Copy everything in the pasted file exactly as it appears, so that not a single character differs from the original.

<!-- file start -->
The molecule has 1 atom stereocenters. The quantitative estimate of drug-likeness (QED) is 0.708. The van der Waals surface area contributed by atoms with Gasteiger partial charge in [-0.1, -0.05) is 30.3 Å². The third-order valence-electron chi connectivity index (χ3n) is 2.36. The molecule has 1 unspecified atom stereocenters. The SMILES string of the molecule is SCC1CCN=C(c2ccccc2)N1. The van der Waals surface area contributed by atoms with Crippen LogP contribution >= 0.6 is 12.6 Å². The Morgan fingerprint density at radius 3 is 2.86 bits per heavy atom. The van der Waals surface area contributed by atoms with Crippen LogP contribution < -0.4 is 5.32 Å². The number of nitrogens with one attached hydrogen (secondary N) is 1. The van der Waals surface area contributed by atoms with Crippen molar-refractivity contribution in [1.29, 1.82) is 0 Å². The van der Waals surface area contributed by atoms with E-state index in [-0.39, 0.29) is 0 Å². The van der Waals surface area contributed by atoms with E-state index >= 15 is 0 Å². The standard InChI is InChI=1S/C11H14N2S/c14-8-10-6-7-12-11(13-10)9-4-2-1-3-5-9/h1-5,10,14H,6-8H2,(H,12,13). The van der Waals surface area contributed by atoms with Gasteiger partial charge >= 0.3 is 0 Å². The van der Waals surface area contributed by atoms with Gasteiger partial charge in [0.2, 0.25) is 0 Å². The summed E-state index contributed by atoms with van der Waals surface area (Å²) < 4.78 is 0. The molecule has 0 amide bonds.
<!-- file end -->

The molecule has 1 atom stereocenters. The quantitative estimate of drug-likeness (QED) is 0.708. The van der Waals surface area contributed by atoms with Gasteiger partial charge in [-0.1, -0.05) is 30.3 Å². The third-order valence-electron chi connectivity index (χ3n) is 2.36. The molecule has 1 unspecified atom stereocenters. The SMILES string of the molecule is SCC1CCN=C(c2ccccc2)N1. The van der Waals surface area contributed by atoms with Crippen LogP contribution >= 0.6 is 12.6 Å². The Morgan fingerprint density at radius 3 is 2.86 bits per heavy atom. The van der Waals surface area contributed by atoms with Crippen LogP contribution < -0.4 is 5.32 Å². The number of nitrogens with one attached hydrogen (secondary N) is 1. The van der Waals surface area contributed by atoms with Crippen molar-refractivity contribution in [1.29, 1.82) is 0 Å². The van der Waals surface area contributed by atoms with E-state index in [-0.39, 0.29) is 0 Å². The van der Waals surface area contributed by atoms with E-state index >= 15 is 0 Å². The standard InChI is InChI=1S/C11H14N2S/c14-8-10-6-7-12-11(13-10)9-4-2-1-3-5-9/h1-5,10,14H,6-8H2,(H,12,13). The van der Waals surface area contributed by atoms with Gasteiger partial charge >= 0.3 is 0 Å². The van der Waals surface area contributed by atoms with Gasteiger partial charge in [0.2, 0.25) is 0 Å². The summed E-state index contributed by atoms with van der Waals surface area (Å²) < 4.78 is 0. The molecule has 0 amide bonds.